I do not write this to say that change is automatically good, but change should be weighed and balanced with careful thought. What we cannot outrun, or escape, is that disruptive change is coming. It is going to force us to answer questions we rather not answer. It is going to cause knee-jerk reactions. Many of the ways we think about day-to-day life will be forever changed. Change is not new, but the kind of rapid-fire change we are seeing now is not going to allow for breathing room. That lack of oxygen is going to be gasoline for many to remain the status quo.
As they say change never comes easy…
Look up to the sky, tis a falling sky I see said one poultry to the other…
A couple years ago Ubisoft, a video game publisher, under the claims of rampant piracy turned to an always-online form of DRM. For those who do not understand, Digital Rights Management (DRM) can be thought of as an electronic lock that is “supposed” to keep “pirates” from copying and distributing things they did not “buy.” The problem is most times most times when a company thinks of some brilliant way to stop piracy, it usually backfires in some horrible way and has to be removed at a later date. The history of DRM could fill a couple articles for me, but for now I want to stick to this one instance of it. Ubisoft thought they had the solution to stop pirates, their games would only work when an end user was connected to the Internet. The only problem was that Ubisoft (a French company) would be accused of something else.
More on that later.
This past week a history lesson was about to be sprung upon my eyes. Out of the blue a small story about people not understanding technology was seen in the wilds of my RSS feed. I do not know why, but I chose to read the story and the cyclical nature of humanity was before me. Much to my surprise those words from my days in public education came back: Those who don’t know history are destined to repeat it.”
Thus this week a new word was born, ladies and gentleman, children of all ages, I present you the dawn of the: TWITMOB!
[twitmob] Show IPA noun, adjective, verb, twitmobbed, twit-mob·bing.
1. a disorderly or riotous crowd of online twitter people.
2. an online twitter crowd bent on or engaged in lawless electronic violence.
3. any group or collection of twitter persons or things.
4. the common twitter people; the twitter masses; twitter populace or multitude.
Last week a group of authors took to twitter to express outrage over a website they claimed was pirating their material. While details are sketchy at the moment, two authors started a modern day rolling ball of witch hunting. As the nature of the quickness and real time of online sites like Twitter, the ball got rolling very quickly. Within a few hours, a web site was shut down without as much as a whimper from the site owner. Turns out he was blindsided by the deluge of hate e-mails he was received. The web hosting company that hosted the site was also deluged with hate e-mails, but these were of the legal kind. The Digital Millennium Copyright Act (DMCA,) Cease and Desist (C&D) notice kind that demanded the site be taken down for illegal activity.
After the dust was cleared it was proven that the site in question did nothing wrong and was ambushed all over authors who could not take the time to read contracts they had signed.
LendInk (the web site in question,) provided a simple service to users, lending E-Books. E-Readers like Kindle and Nook have the ability for the user to lend their books to another user for a period of time (usually 14 days.) The book is lent similar to how it works in real life; you lend the E-Book and lose access to the book until the lending period is over. This is the electronic form of the library. Lendlnk provided a way of letting users on the internet meet up virtually and swap books through Amazon and Barnes & Nobles respective services. Another interesting note to make is that authors having a choice of making their books lendable or not through contract.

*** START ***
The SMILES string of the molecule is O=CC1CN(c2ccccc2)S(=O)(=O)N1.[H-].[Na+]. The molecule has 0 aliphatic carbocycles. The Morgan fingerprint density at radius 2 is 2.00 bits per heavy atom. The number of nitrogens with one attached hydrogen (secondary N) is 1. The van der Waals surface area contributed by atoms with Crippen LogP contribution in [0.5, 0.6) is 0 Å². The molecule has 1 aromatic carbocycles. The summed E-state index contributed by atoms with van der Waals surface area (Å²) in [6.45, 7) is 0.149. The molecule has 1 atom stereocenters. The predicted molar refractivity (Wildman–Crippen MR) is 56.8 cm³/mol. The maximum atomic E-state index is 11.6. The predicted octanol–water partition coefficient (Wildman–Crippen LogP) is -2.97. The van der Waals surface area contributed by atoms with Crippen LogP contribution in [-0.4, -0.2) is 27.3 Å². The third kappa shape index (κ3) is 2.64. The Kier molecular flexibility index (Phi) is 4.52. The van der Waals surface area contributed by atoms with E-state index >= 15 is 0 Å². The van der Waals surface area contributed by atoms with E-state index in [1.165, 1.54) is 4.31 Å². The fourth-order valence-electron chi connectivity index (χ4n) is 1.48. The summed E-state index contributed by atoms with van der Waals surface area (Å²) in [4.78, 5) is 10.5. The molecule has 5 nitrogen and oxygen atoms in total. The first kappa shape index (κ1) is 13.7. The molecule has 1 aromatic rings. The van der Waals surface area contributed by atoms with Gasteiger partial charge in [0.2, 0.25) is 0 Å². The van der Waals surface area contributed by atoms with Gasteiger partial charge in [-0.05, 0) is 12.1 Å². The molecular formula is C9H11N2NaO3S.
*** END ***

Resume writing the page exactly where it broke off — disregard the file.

Amazons terms state that “Kindle books can be loaned to another reader for a period of 14 days. The borrower does not need to own a Kindle—Kindle books can also be read using our free Kindle reading applications for PC, Mac, iPad, iPhone, BlackBerry, and Android devices. Not all books are lendable—it is up to the publisher or rights holder to determine which titles are eligible for lending. The lender will not be able to read the book during the loan period. Books can only be loaned once, and subscription content is not currently available for lending.”
That is the major take away from this lesson: Read contracts you sign.
Instead of reading their contracts a few authors took to Twitter in outrage with legal guns blazing. The truth did not matter, they were going to right the imaginary wrong they had created. Even after the twitmob had dissolved, some are still defending what they had done.
But once a few hair-on-fire, sky-is-falling types of indie authors got wind of LendInk and found their books listed there, they jumped right to the WRONG conclusion that this was some kind of illegal Napster for ebooks and went on the warpath. Rather than take a few moments to read the site’s FAQ, where the specifics of the site and the legality of it were addressed clearly and in detail, these authors immediately started posting warnings to all their author friends about this new ebook pirating site, LendInk. It became an online game of ‘telephone’, with well-meaning people re-posting incorrect claims about LendInk, and the claims about LendInk getting more distorted as they were passed around and new posters added their take on the situation. In a matter of just THREE DAYS, it went from an online campaign of spreading hysterical misinformation to LendInk being shut down.